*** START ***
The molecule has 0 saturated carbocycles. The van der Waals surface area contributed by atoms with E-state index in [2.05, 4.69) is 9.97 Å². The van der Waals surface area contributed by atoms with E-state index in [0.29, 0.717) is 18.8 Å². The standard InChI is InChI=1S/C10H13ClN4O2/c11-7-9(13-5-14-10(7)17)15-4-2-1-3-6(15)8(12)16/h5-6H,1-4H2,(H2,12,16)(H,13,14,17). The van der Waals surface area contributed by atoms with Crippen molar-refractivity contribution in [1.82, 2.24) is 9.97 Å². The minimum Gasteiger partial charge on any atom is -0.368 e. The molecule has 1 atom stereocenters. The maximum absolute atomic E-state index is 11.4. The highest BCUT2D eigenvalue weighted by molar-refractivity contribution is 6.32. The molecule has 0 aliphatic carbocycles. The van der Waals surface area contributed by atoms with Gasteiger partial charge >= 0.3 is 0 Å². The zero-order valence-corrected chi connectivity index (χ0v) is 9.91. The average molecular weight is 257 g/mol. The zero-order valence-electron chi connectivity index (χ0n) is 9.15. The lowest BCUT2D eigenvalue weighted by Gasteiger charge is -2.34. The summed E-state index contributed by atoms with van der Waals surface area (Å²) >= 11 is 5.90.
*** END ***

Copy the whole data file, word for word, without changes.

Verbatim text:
The molecule has 0 saturated carbocycles. The van der Waals surface area contributed by atoms with E-state index in [2.05, 4.69) is 9.97 Å². The van der Waals surface area contributed by atoms with E-state index in [0.29, 0.717) is 18.8 Å². The standard InChI is InChI=1S/C10H13ClN4O2/c11-7-9(13-5-14-10(7)17)15-4-2-1-3-6(15)8(12)16/h5-6H,1-4H2,(H2,12,16)(H,13,14,17). The van der Waals surface area contributed by atoms with Crippen molar-refractivity contribution in [1.82, 2.24) is 9.97 Å². The minimum Gasteiger partial charge on any atom is -0.368 e. The molecule has 1 atom stereocenters. The maximum absolute atomic E-state index is 11.4. The highest BCUT2D eigenvalue weighted by molar-refractivity contribution is 6.32. The molecule has 0 aliphatic carbocycles. The van der Waals surface area contributed by atoms with Gasteiger partial charge >= 0.3 is 0 Å². The zero-order valence-corrected chi connectivity index (χ0v) is 9.91. The average molecular weight is 257 g/mol. The zero-order valence-electron chi connectivity index (χ0n) is 9.15. The lowest BCUT2D eigenvalue weighted by Gasteiger charge is -2.34. The summed E-state index contributed by atoms with van der Waals surface area (Å²) >= 11 is 5.90.